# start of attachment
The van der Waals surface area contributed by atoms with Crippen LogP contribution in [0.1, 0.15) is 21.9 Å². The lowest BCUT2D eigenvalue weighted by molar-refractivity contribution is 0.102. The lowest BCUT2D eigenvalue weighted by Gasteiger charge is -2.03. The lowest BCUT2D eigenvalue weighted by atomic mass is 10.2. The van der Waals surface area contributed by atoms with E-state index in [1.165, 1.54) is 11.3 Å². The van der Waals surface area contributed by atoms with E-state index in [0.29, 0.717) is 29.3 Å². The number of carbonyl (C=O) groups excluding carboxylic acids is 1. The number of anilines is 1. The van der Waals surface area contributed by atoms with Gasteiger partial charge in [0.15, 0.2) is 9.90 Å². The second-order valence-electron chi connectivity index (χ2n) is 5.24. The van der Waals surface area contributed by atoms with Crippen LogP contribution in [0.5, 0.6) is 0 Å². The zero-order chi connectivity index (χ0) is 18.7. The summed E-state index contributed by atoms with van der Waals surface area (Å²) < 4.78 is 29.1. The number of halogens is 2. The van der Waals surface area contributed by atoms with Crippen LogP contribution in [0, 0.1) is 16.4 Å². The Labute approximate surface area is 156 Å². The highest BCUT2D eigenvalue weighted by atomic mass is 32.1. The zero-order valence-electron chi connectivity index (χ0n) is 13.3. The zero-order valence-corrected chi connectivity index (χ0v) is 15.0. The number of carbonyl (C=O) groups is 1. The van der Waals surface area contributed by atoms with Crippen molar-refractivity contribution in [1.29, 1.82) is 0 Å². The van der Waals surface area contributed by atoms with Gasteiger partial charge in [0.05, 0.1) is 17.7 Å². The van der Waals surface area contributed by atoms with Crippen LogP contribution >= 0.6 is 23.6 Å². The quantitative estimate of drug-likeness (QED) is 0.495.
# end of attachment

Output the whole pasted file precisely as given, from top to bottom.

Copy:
The van der Waals surface area contributed by atoms with Crippen LogP contribution in [0.1, 0.15) is 21.9 Å². The lowest BCUT2D eigenvalue weighted by molar-refractivity contribution is 0.102. The lowest BCUT2D eigenvalue weighted by Gasteiger charge is -2.03. The lowest BCUT2D eigenvalue weighted by atomic mass is 10.2. The van der Waals surface area contributed by atoms with E-state index in [1.165, 1.54) is 11.3 Å². The van der Waals surface area contributed by atoms with E-state index in [0.29, 0.717) is 29.3 Å². The number of carbonyl (C=O) groups excluding carboxylic acids is 1. The number of anilines is 1. The van der Waals surface area contributed by atoms with Gasteiger partial charge in [0.15, 0.2) is 9.90 Å². The second-order valence-electron chi connectivity index (χ2n) is 5.24. The van der Waals surface area contributed by atoms with Crippen LogP contribution in [0.5, 0.6) is 0 Å². The zero-order chi connectivity index (χ0) is 18.7. The summed E-state index contributed by atoms with van der Waals surface area (Å²) < 4.78 is 29.1. The number of halogens is 2. The van der Waals surface area contributed by atoms with Crippen LogP contribution in [0, 0.1) is 16.4 Å². The Labute approximate surface area is 156 Å². The highest BCUT2D eigenvalue weighted by atomic mass is 32.1. The zero-order valence-electron chi connectivity index (χ0n) is 13.3. The zero-order valence-corrected chi connectivity index (χ0v) is 15.0. The number of carbonyl (C=O) groups is 1. The van der Waals surface area contributed by atoms with Crippen molar-refractivity contribution in [1.29, 1.82) is 0 Å². The van der Waals surface area contributed by atoms with Gasteiger partial charge in [0.05, 0.1) is 17.7 Å². The van der Waals surface area contributed by atoms with Crippen LogP contribution >= 0.6 is 23.6 Å². The quantitative estimate of drug-likeness (QED) is 0.495.